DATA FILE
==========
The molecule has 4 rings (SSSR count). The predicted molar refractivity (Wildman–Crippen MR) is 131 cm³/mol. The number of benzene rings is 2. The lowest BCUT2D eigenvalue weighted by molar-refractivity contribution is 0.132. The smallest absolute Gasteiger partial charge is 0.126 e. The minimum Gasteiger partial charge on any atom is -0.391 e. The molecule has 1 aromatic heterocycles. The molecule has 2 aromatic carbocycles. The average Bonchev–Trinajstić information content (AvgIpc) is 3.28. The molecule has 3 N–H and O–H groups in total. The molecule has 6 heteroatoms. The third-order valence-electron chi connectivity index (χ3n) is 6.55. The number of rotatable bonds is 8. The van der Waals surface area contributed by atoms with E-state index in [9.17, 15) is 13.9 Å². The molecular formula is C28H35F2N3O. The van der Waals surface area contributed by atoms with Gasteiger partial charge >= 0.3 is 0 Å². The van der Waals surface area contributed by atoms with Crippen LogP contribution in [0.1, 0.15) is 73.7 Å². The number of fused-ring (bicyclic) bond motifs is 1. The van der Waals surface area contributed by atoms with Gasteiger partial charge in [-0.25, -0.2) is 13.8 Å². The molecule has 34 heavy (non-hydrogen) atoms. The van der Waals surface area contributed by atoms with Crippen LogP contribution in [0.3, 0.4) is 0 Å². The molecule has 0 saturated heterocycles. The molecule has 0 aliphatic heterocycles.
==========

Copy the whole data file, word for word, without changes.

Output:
The molecule has 4 rings (SSSR count). The predicted molar refractivity (Wildman–Crippen MR) is 131 cm³/mol. The number of benzene rings is 2. The lowest BCUT2D eigenvalue weighted by molar-refractivity contribution is 0.132. The smallest absolute Gasteiger partial charge is 0.126 e. The minimum Gasteiger partial charge on any atom is -0.391 e. The molecule has 1 aromatic heterocycles. The molecule has 2 aromatic carbocycles. The average Bonchev–Trinajstić information content (AvgIpc) is 3.28. The molecule has 3 N–H and O–H groups in total. The molecule has 6 heteroatoms. The third-order valence-electron chi connectivity index (χ3n) is 6.55. The number of rotatable bonds is 8. The van der Waals surface area contributed by atoms with E-state index in [9.17, 15) is 13.9 Å². The molecular formula is C28H35F2N3O. The van der Waals surface area contributed by atoms with Gasteiger partial charge >= 0.3 is 0 Å². The van der Waals surface area contributed by atoms with Crippen LogP contribution in [0.1, 0.15) is 73.7 Å². The number of fused-ring (bicyclic) bond motifs is 1. The van der Waals surface area contributed by atoms with Gasteiger partial charge in [-0.25, -0.2) is 13.8 Å². The molecule has 34 heavy (non-hydrogen) atoms. The van der Waals surface area contributed by atoms with Crippen LogP contribution in [0.3, 0.4) is 0 Å². The molecule has 0 saturated heterocycles. The molecule has 0 aliphatic heterocycles.